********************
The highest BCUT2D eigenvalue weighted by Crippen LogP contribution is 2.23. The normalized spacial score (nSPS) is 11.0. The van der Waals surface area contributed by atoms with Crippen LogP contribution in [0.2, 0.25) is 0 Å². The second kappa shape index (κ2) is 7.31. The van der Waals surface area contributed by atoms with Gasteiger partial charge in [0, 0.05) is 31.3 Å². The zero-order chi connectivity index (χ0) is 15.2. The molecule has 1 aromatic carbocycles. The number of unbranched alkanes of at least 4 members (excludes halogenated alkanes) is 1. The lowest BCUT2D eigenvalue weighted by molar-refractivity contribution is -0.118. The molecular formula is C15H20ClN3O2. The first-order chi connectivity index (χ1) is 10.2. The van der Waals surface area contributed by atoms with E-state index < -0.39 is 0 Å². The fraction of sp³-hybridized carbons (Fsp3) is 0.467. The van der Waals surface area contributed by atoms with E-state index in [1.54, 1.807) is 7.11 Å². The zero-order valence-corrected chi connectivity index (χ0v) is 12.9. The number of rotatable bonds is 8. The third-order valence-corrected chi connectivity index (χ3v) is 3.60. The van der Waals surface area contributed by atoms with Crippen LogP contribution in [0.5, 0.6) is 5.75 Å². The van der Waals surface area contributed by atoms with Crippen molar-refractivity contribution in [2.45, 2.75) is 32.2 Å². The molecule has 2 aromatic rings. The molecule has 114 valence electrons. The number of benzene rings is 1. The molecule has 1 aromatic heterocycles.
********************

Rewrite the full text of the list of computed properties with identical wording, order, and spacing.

The highest BCUT2D eigenvalue weighted by Crippen LogP contribution is 2.23. The normalized spacial score (nSPS) is 11.0. The van der Waals surface area contributed by atoms with Crippen LogP contribution in [0.2, 0.25) is 0 Å². The second kappa shape index (κ2) is 7.31. The van der Waals surface area contributed by atoms with Gasteiger partial charge in [0, 0.05) is 31.3 Å². The zero-order chi connectivity index (χ0) is 15.2. The molecule has 1 aromatic carbocycles. The number of unbranched alkanes of at least 4 members (excludes halogenated alkanes) is 1. The lowest BCUT2D eigenvalue weighted by molar-refractivity contribution is -0.118. The molecular formula is C15H20ClN3O2. The first-order chi connectivity index (χ1) is 10.2. The van der Waals surface area contributed by atoms with E-state index < -0.39 is 0 Å². The fraction of sp³-hybridized carbons (Fsp3) is 0.467. The van der Waals surface area contributed by atoms with E-state index in [1.54, 1.807) is 7.11 Å². The zero-order valence-corrected chi connectivity index (χ0v) is 12.9. The number of rotatable bonds is 8. The third-order valence-corrected chi connectivity index (χ3v) is 3.60. The van der Waals surface area contributed by atoms with Crippen LogP contribution in [0.5, 0.6) is 5.75 Å². The van der Waals surface area contributed by atoms with Crippen molar-refractivity contribution in [2.45, 2.75) is 32.2 Å². The molecule has 2 aromatic rings. The molecule has 114 valence electrons. The number of benzene rings is 1. The molecule has 1 aromatic heterocycles.